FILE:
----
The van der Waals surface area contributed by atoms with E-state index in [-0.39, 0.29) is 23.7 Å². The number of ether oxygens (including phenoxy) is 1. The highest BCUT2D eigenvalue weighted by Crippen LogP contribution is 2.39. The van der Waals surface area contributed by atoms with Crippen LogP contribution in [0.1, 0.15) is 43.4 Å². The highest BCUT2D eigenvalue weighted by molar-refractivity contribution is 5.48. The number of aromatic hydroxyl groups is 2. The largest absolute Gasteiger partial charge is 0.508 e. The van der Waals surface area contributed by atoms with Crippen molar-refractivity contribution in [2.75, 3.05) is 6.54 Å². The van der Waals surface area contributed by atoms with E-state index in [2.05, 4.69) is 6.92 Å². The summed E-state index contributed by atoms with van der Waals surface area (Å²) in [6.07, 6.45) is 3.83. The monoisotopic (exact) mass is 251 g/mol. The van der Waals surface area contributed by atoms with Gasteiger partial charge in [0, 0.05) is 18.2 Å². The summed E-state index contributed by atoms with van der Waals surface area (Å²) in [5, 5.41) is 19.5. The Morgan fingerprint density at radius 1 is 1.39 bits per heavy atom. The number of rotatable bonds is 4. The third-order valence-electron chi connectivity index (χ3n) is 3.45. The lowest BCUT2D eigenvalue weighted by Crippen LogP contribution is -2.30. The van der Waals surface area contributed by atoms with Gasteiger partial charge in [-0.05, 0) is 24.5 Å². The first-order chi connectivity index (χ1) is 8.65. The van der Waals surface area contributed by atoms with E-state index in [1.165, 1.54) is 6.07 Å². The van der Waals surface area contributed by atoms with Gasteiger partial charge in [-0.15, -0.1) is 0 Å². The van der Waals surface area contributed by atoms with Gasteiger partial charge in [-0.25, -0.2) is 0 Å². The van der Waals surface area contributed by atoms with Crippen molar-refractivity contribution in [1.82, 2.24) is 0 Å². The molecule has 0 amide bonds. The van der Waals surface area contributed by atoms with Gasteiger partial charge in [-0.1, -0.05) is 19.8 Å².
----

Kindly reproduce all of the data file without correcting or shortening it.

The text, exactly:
The van der Waals surface area contributed by atoms with E-state index in [-0.39, 0.29) is 23.7 Å². The number of ether oxygens (including phenoxy) is 1. The highest BCUT2D eigenvalue weighted by Crippen LogP contribution is 2.39. The van der Waals surface area contributed by atoms with Crippen LogP contribution in [0.1, 0.15) is 43.4 Å². The highest BCUT2D eigenvalue weighted by molar-refractivity contribution is 5.48. The number of aromatic hydroxyl groups is 2. The largest absolute Gasteiger partial charge is 0.508 e. The van der Waals surface area contributed by atoms with Crippen molar-refractivity contribution in [2.75, 3.05) is 6.54 Å². The van der Waals surface area contributed by atoms with E-state index in [2.05, 4.69) is 6.92 Å². The summed E-state index contributed by atoms with van der Waals surface area (Å²) in [6.07, 6.45) is 3.83. The monoisotopic (exact) mass is 251 g/mol. The van der Waals surface area contributed by atoms with Gasteiger partial charge in [0, 0.05) is 18.2 Å². The summed E-state index contributed by atoms with van der Waals surface area (Å²) in [5, 5.41) is 19.5. The Morgan fingerprint density at radius 1 is 1.39 bits per heavy atom. The number of rotatable bonds is 4. The third-order valence-electron chi connectivity index (χ3n) is 3.45. The lowest BCUT2D eigenvalue weighted by Crippen LogP contribution is -2.30. The van der Waals surface area contributed by atoms with Gasteiger partial charge in [-0.05, 0) is 24.5 Å². The first-order chi connectivity index (χ1) is 8.65. The van der Waals surface area contributed by atoms with E-state index in [1.165, 1.54) is 6.07 Å². The van der Waals surface area contributed by atoms with Gasteiger partial charge in [-0.15, -0.1) is 0 Å². The van der Waals surface area contributed by atoms with Gasteiger partial charge in [-0.25, -0.2) is 0 Å². The van der Waals surface area contributed by atoms with Crippen molar-refractivity contribution in [1.82, 2.24) is 0 Å². The molecule has 0 amide bonds. The van der Waals surface area contributed by atoms with Gasteiger partial charge in [-0.1, -0.05) is 19.8 Å².